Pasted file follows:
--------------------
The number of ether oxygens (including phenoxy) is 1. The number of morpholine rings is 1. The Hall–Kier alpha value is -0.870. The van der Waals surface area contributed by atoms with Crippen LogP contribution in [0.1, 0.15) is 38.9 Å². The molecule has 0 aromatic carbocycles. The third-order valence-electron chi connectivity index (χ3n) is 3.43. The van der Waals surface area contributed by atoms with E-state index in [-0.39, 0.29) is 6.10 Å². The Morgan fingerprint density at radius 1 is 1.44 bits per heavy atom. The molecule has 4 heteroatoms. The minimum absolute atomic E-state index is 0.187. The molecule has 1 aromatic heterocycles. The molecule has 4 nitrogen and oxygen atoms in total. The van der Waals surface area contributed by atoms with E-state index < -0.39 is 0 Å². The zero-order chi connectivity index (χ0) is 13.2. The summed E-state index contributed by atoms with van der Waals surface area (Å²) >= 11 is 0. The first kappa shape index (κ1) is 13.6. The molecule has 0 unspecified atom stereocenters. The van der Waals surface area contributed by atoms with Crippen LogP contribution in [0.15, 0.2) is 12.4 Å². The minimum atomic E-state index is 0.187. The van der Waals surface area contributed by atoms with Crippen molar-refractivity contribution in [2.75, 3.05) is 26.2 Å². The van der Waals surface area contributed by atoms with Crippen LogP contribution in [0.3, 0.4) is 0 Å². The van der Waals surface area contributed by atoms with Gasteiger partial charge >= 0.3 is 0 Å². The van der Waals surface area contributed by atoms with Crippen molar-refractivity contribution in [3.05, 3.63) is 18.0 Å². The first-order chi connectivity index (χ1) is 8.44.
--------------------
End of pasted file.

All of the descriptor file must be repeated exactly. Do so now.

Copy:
The number of ether oxygens (including phenoxy) is 1. The number of morpholine rings is 1. The Hall–Kier alpha value is -0.870. The van der Waals surface area contributed by atoms with Crippen LogP contribution in [0.1, 0.15) is 38.9 Å². The molecule has 0 aromatic carbocycles. The third-order valence-electron chi connectivity index (χ3n) is 3.43. The van der Waals surface area contributed by atoms with E-state index in [-0.39, 0.29) is 6.10 Å². The Morgan fingerprint density at radius 1 is 1.44 bits per heavy atom. The molecule has 4 heteroatoms. The minimum absolute atomic E-state index is 0.187. The molecule has 1 aromatic heterocycles. The molecule has 4 nitrogen and oxygen atoms in total. The van der Waals surface area contributed by atoms with E-state index < -0.39 is 0 Å². The zero-order chi connectivity index (χ0) is 13.2. The summed E-state index contributed by atoms with van der Waals surface area (Å²) >= 11 is 0. The first kappa shape index (κ1) is 13.6. The molecule has 0 unspecified atom stereocenters. The van der Waals surface area contributed by atoms with Crippen LogP contribution in [0.15, 0.2) is 12.4 Å². The minimum atomic E-state index is 0.187. The van der Waals surface area contributed by atoms with Crippen molar-refractivity contribution in [2.75, 3.05) is 26.2 Å². The van der Waals surface area contributed by atoms with Crippen LogP contribution in [0.3, 0.4) is 0 Å². The van der Waals surface area contributed by atoms with Gasteiger partial charge >= 0.3 is 0 Å². The van der Waals surface area contributed by atoms with Crippen molar-refractivity contribution in [3.05, 3.63) is 18.0 Å². The first-order chi connectivity index (χ1) is 8.44.